Five vegetarian meals

At Whole Foods today, looking for interesting frozen meals, we came across whole cases full of items designed to appeal to vegetarians (or vegans). Of special interest to me, since I’m preparing some postings on the etymological fallacy, originally inspired by complaints about the expression meatless meatballs, that it was contradictory (how could balls of meat be meatless?) and therefore unacceptable. Some on-the-spot photos by Kim Darnell, starting with this example:


This is getting a bit ahead of the story, but cooked balls of ground or chopped stuff wouldn’t have to be made of meat, and in some culinary cuisines they aren’t (think Indian koftas). What people complain about in foods like #1 is entirely an issue over the name meatball.

Then two items labeled as Vegan N, where N is a meat name:



Here you can complain about the name, but you can also be uneasy about the attempt to create foods that look like traditional hunks of meat: a roast turkey, a cured leg of pork. Granted, they’re sliced, but they’re still conceptualized as standard meats (and, presumably, flavored so as to imitate turkey and ham, respectively).

Next, an entry that doesn’t pretend to mimic any specific meat, but is a generic “grain meat”, though it’s presented as an awful lot like a stuffed turkey roll:


Finally, an item whose name, for a change, is not apparently oxymoronic — in fact, the name Chickenless Nuggets is supposed to count as truth in advertising — but whose appearance is a direct steal from a meat item, namely chicken nuggets. In turn, chicken nuggets are either (in the old-fashioned variant you can make at home) pieces of chicken breast, breaded or battered, then deep-fried or baked; or (in the fast-food variant) shaped dollops of meat slurry treated this way. In any case, they’re recognizable meat items, and Chickenless Nuggets look juat like them:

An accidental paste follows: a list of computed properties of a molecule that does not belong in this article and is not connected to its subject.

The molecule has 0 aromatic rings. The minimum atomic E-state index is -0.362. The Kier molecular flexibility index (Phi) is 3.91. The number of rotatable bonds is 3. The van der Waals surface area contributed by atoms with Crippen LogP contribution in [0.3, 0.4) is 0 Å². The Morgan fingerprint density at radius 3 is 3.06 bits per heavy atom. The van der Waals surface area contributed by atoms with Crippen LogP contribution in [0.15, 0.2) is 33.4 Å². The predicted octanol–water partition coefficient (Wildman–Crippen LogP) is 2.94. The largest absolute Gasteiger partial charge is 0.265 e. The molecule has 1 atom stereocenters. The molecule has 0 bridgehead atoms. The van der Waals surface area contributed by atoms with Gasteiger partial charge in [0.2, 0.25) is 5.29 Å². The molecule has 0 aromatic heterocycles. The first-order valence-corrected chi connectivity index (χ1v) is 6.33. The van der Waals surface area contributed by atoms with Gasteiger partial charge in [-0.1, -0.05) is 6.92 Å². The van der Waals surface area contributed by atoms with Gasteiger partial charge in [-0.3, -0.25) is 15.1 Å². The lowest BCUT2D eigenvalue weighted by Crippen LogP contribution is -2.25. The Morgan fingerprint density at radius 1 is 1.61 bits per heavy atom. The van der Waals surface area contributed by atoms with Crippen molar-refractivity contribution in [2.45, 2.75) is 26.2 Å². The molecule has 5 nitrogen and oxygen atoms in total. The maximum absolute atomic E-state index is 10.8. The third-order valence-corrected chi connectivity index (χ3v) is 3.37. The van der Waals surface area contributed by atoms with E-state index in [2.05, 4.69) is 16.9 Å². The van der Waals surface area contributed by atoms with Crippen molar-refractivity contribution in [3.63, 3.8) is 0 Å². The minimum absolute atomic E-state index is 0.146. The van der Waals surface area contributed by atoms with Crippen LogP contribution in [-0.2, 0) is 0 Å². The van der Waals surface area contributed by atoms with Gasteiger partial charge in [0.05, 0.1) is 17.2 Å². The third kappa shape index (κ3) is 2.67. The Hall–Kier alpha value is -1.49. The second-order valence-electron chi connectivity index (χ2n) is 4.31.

Chicken nuggets are almost entirely a textural experience, bland in taste, with just a hint of chicken (primarily achieved by herbs, I think) — something easily mimicked with beans and tofu.

But of course ground or chopped legumes and tofu, merely shaped into balls, sticks, patties, or whatever, won’t reproduce the experience of eating meat, which is what Chickenless Nuggets aspire to do.

3 Responses to “Five vegetarian meals”

  1. Kim Darnell Says:

    I am still profoundly disturbed by the superficial parallel between noun phrases like “turkey bacon” and those like “vegan ham.” Although I don’t eat meat, I certainly find the notion of partaking in slices of “bacon-like turkey” more appealing than doing so with slices of “ham-like vegan.”

    Then, of course, there is the paradox that ham — or turkey — made from vegans would simultaneously be vegan and not vegan. Schrödinger’s vegan?

    The existence of vegan turkey and vegan ham begs the question: Where are the ranches where these vegans are being raised? Are they cage free vegans? Free range vegans? (For some reason, it seems especially important that their rearing and harvesting be cruelty free…)

  2. chrishansenhome Says:

    In the Chinese restaurant HWMBO and I frequent they do a very good Ma Po Tofu dish. The diced tofu is stuffed with ground beef and prepared in a spicy sauce. The only oddity is that this dish, complete with the ground beef stuffing description, is placed in the “Vegetarian” section of their menu. When I asked them why this was, the waitress said, “It’s tofu. Tofu is vegetarian.” Oh.

    • arnold zwicky Says:

      Very entertaining. The idea is that the dish is basically a tofu dish, and tofu is vegetarian; the dish just happens to have some beef in it. Compare Sichuan / Szechuan dry-fried / crispy green beans, which classically have bits of fried pork in them; but it’s basically a green bean dish, so many restaurants list it as vegetarian. (There *are* genuinely vegetarian versions of the dish, using meaty mushrooms instead of pork, but the standard version has pork, and so is neither vegetarian, halal, nor kosher.)

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